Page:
Nav: Home

What the hair of a fly tells us about cancer

June 06, 2017

Things couldn't be simpler at the start: the cells divide into two identical cells that then divide in turn, meaning that any tissue can grow at an exponential rate. But the moment comes when some of them have to develop into specialised cells. On the back of a fly, for example, a cell must "know" that when it splits, it will give birth to two fundamentally different cells: one will make a hair and the other one, a neuron. How do these asymmetric divisions function? How can a mother cell split into two daughter cells that are so different? The researchers at UNIGE set about trying to understand these mechanisms down to the last detail, as the stakes are extremely high: a stem cell that misses out on its asymmetric division may generate cancer cells that reproduce exponentially, forming a tumour. You can read about the results of this research in Nature Communications, where the scientists demonstrate how the required information circulates inside the mother cell, enabling it to make a success of the asymmetric division.

In asymmetrical cell division, the two future cells "talk" to each other and divide their roles: "You'll become that, and I'll become this." They exchange information via proteins which carry the message. , These proteins are themselves contained in tiny vesicles, called endosomes. These endosomes act as a kind of cellular memory card: they are responsible for instigating the specialisation by migrating to one of the two daughter cells, where the information will be processed and subsequently transmitted to the sister cell. The key to this specialisation, therefore, lies in the ability of the endosomes to move to the left or right of the mother cell so that they are only present in one of the two daughters. But how do they go about this?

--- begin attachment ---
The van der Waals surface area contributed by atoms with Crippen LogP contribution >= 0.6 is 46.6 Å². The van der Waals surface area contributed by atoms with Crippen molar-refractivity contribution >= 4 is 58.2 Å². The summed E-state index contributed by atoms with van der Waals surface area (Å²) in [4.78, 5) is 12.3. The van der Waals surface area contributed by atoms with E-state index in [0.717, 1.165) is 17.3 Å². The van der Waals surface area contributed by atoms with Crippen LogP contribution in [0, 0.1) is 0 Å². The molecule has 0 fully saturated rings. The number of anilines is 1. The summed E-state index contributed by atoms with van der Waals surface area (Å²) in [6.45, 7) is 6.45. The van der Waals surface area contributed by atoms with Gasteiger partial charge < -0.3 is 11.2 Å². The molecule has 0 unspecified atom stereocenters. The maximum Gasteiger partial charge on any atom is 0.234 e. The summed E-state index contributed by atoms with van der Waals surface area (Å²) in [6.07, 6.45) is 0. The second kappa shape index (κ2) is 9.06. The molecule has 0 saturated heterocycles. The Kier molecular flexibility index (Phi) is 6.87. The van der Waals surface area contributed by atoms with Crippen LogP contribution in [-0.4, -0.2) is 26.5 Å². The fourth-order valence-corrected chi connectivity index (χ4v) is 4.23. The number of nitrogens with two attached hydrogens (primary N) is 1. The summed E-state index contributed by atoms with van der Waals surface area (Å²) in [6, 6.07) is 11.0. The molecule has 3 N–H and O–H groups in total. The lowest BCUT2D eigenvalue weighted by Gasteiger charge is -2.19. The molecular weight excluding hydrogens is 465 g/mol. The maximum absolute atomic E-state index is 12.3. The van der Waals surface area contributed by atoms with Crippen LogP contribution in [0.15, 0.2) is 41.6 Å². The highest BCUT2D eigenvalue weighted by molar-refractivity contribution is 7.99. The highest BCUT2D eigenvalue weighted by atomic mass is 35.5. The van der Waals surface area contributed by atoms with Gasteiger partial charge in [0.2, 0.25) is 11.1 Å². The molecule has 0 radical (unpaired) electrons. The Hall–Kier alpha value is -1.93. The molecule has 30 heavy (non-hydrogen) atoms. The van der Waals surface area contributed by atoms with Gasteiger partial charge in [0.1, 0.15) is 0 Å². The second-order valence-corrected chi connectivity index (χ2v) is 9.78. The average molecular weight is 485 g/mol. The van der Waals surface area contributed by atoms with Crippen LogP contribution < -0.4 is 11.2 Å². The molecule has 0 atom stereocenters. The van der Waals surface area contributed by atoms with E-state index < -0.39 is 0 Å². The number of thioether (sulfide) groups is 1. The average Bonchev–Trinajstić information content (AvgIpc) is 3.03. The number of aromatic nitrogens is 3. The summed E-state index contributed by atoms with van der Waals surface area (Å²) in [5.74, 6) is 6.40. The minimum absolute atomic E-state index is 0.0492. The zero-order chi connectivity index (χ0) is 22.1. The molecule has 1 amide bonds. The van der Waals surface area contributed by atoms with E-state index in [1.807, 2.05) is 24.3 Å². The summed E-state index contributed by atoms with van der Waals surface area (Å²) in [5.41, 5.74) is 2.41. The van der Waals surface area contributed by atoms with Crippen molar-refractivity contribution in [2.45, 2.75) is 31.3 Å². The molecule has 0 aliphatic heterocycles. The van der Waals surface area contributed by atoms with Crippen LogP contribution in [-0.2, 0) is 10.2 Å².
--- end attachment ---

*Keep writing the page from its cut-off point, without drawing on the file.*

To analyse the phenomenon, the team led by Professor Marcos Gonzalez-Gaitan (from the biochemistry department in UNIGE's faculty of sciences) examined the hairs on the backs of flies, more precisely on fruit flies (Drosophila). These hairs are, in fact, sensory organs consisting of four cells, which are capable of picking up the force and direction of the wind: this is important to fly. Each hair -- or sensory organ -- originates from a single cell or SOP (sensory organ precursor), which first divides asymmetrically, producing two different cells, PIIA and PIIB. Each of these cells divides asymmetrically in turn, generating the four final cells. This is the ideal setting for attempting to understand how -- and why -- the endosomes move and make these asymmetric divisions possible.

Without Sara, nothing goes!